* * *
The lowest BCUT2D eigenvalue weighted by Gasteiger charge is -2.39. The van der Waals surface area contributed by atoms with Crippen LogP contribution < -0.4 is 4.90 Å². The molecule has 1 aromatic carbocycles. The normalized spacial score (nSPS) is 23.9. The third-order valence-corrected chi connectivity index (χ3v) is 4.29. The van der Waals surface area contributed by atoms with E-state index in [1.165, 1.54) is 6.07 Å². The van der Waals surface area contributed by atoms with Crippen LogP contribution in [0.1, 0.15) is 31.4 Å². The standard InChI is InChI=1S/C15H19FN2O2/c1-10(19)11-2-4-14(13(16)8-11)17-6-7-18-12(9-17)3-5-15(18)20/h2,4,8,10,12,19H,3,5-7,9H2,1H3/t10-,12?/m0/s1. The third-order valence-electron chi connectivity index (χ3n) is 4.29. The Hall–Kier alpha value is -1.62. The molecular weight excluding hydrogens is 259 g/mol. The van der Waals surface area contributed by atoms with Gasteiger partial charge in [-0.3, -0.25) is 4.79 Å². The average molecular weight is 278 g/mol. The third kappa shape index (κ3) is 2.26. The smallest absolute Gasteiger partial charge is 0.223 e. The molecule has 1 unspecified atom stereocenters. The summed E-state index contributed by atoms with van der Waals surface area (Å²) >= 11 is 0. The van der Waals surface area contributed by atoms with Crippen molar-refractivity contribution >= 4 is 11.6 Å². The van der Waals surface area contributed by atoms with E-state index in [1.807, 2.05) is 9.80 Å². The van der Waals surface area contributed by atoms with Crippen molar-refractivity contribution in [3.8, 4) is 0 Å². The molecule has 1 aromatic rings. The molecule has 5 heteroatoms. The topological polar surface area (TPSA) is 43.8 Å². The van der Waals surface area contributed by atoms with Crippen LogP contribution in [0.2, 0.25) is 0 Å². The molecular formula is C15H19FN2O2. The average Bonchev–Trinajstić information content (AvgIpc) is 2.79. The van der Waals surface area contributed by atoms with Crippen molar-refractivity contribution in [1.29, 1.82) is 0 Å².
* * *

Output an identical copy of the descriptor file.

The lowest BCUT2D eigenvalue weighted by Gasteiger charge is -2.39. The van der Waals surface area contributed by atoms with Crippen LogP contribution < -0.4 is 4.90 Å². The molecule has 1 aromatic carbocycles. The normalized spacial score (nSPS) is 23.9. The third-order valence-corrected chi connectivity index (χ3v) is 4.29. The van der Waals surface area contributed by atoms with E-state index in [1.165, 1.54) is 6.07 Å². The van der Waals surface area contributed by atoms with Crippen LogP contribution in [0.1, 0.15) is 31.4 Å². The standard InChI is InChI=1S/C15H19FN2O2/c1-10(19)11-2-4-14(13(16)8-11)17-6-7-18-12(9-17)3-5-15(18)20/h2,4,8,10,12,19H,3,5-7,9H2,1H3/t10-,12?/m0/s1. The third-order valence-electron chi connectivity index (χ3n) is 4.29. The Hall–Kier alpha value is -1.62. The molecular weight excluding hydrogens is 259 g/mol. The van der Waals surface area contributed by atoms with Gasteiger partial charge in [-0.3, -0.25) is 4.79 Å². The average molecular weight is 278 g/mol. The third kappa shape index (κ3) is 2.26. The smallest absolute Gasteiger partial charge is 0.223 e. The molecule has 1 unspecified atom stereocenters. The summed E-state index contributed by atoms with van der Waals surface area (Å²) >= 11 is 0. The van der Waals surface area contributed by atoms with Crippen molar-refractivity contribution >= 4 is 11.6 Å². The van der Waals surface area contributed by atoms with E-state index in [1.807, 2.05) is 9.80 Å². The van der Waals surface area contributed by atoms with Crippen molar-refractivity contribution in [3.8, 4) is 0 Å². The molecule has 1 aromatic rings. The molecule has 5 heteroatoms. The topological polar surface area (TPSA) is 43.8 Å². The van der Waals surface area contributed by atoms with Crippen LogP contribution in [0.2, 0.25) is 0 Å². The molecular formula is C15H19FN2O2. The average Bonchev–Trinajstić information content (AvgIpc) is 2.79. The van der Waals surface area contributed by atoms with Crippen molar-refractivity contribution in [1.29, 1.82) is 0 Å².